Donald Trump says he will close down the US government if necessary to build his wall along the Mexico border.
The president told supporters at a "Make America Great Again" rally in Phoenix, Arizona, that the opposition Democrats were being "obstructionist".
During the 80-minute speech, he also took aim at the media, blaming them for giving far right groups "a platform".
But he selectively quoted his initial response to violence at a far-right rally that left one woman dead.
He omitted the much-criticised claim that "many sides" had to shoulder the blame for violence in Charlottesville, Virginia.
Mr Trump wants Congress to finance his controversial plan to build a "big, beautiful" wall along the United States' border with Mexico to keep out illegal immigrants.
But Republicans will need the support of Democrats to secure funding for the wall in a government spending bill, which they are unlikely to get.
In his speech, Mr Trump said the Democrats were "putting all of America's safety at risk" by opposing the wall. He said immigration officers who worked in the area said it was "vital" to stem the flow of illegal immigrants.
He said that, if it came to it, he would risk a government shutdown - which is what happens when legislation funding the federal government cannot be passed by Congress and non-essential services stop.
"Now the obstructionist Democrats would like us not to do it, but believe me if we have to close down our government, we are building that wall," Mr Trump said, adding that "the American people voted for immigration control".
If Mr Trump wants a government shutdown all he has to do is refuse to sign a funding bill sent to him by Congress.
Capitol Hill is set to debate a new budget measure this autumn, and unless it is passed federal operations will be in limbo by 1 October.
The prospect of a shutdown saw US stocks and the dollar weaken against both the euro and the yen. The S&P 500 Index was about 0.35 percent lower in afternoon trading. The Dow Jones Industrial Average was down by 0.33 percent and the Nasdaq Composite Index slid 0.38 percent.
Credit ratings agency Fitch said that if the country's debt limit was not raised in a timely manner, it would review the US sovereign debt rating, "with potentially negative implications". The rating is its measure of confidence in the soundness of the US economy.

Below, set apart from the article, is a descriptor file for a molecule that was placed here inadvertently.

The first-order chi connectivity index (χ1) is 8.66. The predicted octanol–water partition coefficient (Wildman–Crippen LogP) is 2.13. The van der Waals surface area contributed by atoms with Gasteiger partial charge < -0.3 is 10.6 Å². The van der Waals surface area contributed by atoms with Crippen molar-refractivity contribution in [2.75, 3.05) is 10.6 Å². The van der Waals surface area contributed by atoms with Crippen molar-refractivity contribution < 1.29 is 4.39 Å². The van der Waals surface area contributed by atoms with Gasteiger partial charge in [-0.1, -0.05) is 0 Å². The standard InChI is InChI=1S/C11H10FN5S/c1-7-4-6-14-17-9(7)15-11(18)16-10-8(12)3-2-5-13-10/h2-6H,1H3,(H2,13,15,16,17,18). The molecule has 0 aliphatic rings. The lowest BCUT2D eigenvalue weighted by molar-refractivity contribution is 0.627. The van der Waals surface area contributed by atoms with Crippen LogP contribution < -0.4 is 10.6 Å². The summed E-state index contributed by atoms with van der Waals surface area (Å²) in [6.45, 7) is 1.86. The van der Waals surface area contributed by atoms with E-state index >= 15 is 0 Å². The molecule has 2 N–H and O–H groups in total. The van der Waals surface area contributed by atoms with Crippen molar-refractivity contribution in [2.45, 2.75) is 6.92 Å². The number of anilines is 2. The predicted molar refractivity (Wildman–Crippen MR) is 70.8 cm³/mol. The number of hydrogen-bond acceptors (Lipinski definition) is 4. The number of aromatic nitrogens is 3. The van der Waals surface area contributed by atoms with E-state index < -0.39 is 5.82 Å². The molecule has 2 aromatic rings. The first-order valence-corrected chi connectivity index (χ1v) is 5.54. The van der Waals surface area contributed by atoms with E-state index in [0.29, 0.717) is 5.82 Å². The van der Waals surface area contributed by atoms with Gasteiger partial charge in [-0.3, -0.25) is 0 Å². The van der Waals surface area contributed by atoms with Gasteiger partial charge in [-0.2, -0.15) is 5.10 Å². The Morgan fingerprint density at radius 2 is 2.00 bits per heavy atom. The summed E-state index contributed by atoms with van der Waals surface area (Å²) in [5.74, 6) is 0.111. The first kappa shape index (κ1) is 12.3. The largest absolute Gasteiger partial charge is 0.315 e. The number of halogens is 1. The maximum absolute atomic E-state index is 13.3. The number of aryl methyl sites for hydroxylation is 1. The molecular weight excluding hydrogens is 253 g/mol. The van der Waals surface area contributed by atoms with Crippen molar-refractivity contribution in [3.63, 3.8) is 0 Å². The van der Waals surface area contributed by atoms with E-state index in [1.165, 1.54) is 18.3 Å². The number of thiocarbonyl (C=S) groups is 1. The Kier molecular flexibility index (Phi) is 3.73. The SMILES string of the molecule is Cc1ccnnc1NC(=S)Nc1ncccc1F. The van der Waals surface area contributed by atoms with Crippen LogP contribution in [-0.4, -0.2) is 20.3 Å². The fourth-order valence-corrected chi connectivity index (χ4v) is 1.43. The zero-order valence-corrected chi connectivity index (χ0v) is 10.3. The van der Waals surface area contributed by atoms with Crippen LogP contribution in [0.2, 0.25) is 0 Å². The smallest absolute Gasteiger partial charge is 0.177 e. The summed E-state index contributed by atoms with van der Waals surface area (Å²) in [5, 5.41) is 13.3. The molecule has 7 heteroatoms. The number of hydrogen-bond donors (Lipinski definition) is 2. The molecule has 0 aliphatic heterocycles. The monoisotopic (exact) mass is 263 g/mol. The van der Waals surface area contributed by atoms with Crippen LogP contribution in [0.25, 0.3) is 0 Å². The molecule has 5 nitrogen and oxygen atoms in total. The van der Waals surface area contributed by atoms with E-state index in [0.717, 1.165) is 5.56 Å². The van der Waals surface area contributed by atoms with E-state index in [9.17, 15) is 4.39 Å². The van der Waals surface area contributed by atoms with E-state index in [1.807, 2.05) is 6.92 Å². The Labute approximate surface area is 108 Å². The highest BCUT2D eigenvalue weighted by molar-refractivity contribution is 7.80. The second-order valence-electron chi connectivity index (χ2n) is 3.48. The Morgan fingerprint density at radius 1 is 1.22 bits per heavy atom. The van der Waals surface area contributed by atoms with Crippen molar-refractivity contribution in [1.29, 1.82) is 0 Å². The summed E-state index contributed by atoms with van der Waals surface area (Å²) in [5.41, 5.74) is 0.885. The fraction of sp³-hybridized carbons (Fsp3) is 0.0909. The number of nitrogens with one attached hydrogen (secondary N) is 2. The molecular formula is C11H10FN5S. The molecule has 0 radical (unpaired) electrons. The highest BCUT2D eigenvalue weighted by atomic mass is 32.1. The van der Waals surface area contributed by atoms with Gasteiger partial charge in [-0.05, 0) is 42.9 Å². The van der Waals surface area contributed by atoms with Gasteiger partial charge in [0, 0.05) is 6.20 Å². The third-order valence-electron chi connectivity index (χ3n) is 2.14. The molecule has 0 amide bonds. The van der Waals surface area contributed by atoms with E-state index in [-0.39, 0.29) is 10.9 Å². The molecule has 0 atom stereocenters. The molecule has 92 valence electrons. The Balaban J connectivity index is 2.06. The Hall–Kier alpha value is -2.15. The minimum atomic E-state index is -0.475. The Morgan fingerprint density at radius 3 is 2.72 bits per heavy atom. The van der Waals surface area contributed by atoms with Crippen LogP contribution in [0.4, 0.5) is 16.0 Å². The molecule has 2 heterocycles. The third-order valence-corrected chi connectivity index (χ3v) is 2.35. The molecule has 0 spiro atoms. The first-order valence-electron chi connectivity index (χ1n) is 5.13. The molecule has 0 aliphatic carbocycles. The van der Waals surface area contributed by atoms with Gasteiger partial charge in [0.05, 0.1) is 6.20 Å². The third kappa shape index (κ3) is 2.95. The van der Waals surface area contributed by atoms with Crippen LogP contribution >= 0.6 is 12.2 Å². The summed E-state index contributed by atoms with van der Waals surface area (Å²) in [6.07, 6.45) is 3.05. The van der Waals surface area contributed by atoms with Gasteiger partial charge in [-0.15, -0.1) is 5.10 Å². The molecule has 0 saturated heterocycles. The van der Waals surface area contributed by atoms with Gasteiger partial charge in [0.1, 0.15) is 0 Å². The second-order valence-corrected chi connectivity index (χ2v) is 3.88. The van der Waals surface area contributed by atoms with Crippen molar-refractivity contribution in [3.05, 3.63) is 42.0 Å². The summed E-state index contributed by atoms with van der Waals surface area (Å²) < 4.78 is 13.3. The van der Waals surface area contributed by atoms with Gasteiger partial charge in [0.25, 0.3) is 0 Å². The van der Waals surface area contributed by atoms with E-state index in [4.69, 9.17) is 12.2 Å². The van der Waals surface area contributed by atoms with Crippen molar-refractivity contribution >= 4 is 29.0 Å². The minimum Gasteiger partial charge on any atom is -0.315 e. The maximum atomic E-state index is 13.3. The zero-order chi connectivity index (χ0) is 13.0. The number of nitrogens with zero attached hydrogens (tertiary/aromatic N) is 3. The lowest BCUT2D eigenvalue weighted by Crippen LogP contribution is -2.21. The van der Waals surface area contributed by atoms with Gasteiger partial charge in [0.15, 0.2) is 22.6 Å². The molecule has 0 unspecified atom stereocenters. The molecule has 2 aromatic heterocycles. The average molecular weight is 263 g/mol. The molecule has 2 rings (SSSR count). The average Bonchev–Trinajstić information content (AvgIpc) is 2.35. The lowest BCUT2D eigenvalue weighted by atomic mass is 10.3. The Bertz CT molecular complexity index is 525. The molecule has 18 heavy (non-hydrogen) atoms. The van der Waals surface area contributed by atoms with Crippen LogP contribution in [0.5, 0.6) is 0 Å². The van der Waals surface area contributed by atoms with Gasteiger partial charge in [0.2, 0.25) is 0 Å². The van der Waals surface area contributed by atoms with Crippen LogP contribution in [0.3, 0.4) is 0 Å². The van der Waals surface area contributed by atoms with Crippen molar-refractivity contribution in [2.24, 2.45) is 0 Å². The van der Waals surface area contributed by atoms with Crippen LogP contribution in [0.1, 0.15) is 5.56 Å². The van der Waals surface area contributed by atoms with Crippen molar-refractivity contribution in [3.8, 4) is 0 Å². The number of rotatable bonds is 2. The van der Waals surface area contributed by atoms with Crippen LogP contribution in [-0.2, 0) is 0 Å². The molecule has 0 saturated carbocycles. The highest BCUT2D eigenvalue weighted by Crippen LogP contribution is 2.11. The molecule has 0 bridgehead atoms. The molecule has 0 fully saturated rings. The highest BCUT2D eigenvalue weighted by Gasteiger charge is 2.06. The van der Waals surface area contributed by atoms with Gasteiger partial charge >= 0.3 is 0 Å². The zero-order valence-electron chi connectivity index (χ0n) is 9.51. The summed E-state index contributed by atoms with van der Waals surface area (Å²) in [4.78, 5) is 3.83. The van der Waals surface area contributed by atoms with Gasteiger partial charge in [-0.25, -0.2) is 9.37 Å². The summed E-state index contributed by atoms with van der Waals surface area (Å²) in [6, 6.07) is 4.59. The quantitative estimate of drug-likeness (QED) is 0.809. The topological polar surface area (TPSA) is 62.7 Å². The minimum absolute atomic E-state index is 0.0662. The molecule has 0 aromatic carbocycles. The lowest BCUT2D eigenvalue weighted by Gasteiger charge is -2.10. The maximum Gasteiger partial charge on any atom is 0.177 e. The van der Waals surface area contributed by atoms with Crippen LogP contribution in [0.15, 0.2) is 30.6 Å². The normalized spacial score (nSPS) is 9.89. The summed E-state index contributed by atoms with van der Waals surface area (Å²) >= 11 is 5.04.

Trump drops 'many sides' comment
Mr Trump attacked the media in the campaign-style speech, saying reporters had misrepresented his "perfect" words in the wake of the violence in Charlottesville, where Heather Heyer was killed after a car ploughed into a crowd of people protesting against far-right demonstrators including neo-Nazis.
He accused "truly dishonest people in the media and the fake media" of "trying to take away our history and heritage" because, he said, they "don't like our country".
He quoted his first public response to the violence on 12 August, which was criticised by both Republicans and Democrats for not explicitly condemning the far-right.
"This is what I said on Saturday: 'We're closely following the terrible events unfolding in Charlottesville, Virginia' - this is me speaking. 'We condemn in the strongest possible terms this egregious display of hatred, bigotry and violence.' That's me speaking on Saturday, right after the event," he said.
But his full quote was: "We condemn in the strongest possible terms this egregious display of hatred, bigotry and violence on many sides, on many sides."
Separately, the UN Committee on the Elimination of Racial Discrimination has criticised the US for what it said was a "failure at the highest political level" to reject "racist violent events".
Referring to Charlottesville, the committee said it was issuing a rare "early warning", which has been used in recent years in countries including Burundi, Iraq, Nigeria and the Ivory Coast.
'Scary and disturbing' rally
Responding to the speech, the former National Intelligence director James Clapper told CNN that he was questioning Donald Trump's "fitness" for office.
"I also am beginning to wonder about his motivation for it," he said, adding he found the rally "downright scary and disturbing".
Ruben Gallego, a Democratic Party congressman in Arizona, said it was the worst-ever speech by a US president. "It was all about him, it was not about the country," he told the BBC.
A former British ambassador to the US, Peter Westmacott, said he saw parallels with the establishment of Nazi Germany in 1933.
But Trump supporters were pleased.
"President Trump did an amazing job tonight. His message is uniting our great nation!", tweeted Ryan Fournier, the head of Students for Trump.
White nationalist Richard Spencer tweeted: "Trump has never denounced the Alt-Right. Nor will he."